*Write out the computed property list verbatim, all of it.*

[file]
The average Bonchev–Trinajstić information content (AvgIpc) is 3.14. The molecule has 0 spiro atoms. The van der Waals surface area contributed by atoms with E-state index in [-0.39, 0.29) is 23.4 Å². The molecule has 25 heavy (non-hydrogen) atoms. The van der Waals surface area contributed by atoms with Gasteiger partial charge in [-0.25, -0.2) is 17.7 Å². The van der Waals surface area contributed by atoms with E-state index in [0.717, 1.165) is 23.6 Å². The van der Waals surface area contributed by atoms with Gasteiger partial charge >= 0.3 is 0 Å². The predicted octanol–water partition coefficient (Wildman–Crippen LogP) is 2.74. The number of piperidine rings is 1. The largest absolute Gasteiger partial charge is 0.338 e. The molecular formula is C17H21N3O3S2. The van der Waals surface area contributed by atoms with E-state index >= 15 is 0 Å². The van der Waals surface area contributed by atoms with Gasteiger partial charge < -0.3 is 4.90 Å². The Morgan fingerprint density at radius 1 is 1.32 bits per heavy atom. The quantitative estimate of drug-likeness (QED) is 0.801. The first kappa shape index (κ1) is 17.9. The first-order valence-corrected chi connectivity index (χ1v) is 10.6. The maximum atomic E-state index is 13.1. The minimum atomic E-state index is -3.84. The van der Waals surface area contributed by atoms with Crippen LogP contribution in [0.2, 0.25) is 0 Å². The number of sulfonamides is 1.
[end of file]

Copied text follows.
The average Bonchev–Trinajstić information content (AvgIpc) is 3.14. The molecule has 0 spiro atoms. The van der Waals surface area contributed by atoms with E-state index in [-0.39, 0.29) is 23.4 Å². The molecule has 25 heavy (non-hydrogen) atoms. The van der Waals surface area contributed by atoms with Gasteiger partial charge in [-0.25, -0.2) is 17.7 Å². The van der Waals surface area contributed by atoms with E-state index in [0.717, 1.165) is 23.6 Å². The van der Waals surface area contributed by atoms with Gasteiger partial charge >= 0.3 is 0 Å². The predicted octanol–water partition coefficient (Wildman–Crippen LogP) is 2.74. The number of piperidine rings is 1. The largest absolute Gasteiger partial charge is 0.338 e. The molecular formula is C17H21N3O3S2. The van der Waals surface area contributed by atoms with E-state index >= 15 is 0 Å². The van der Waals surface area contributed by atoms with Gasteiger partial charge < -0.3 is 4.90 Å². The Morgan fingerprint density at radius 1 is 1.32 bits per heavy atom. The quantitative estimate of drug-likeness (QED) is 0.801. The first kappa shape index (κ1) is 17.9. The first-order valence-corrected chi connectivity index (χ1v) is 10.6. The maximum atomic E-state index is 13.1. The minimum atomic E-state index is -3.84. The van der Waals surface area contributed by atoms with Crippen LogP contribution in [0.2, 0.25) is 0 Å². The number of sulfonamides is 1.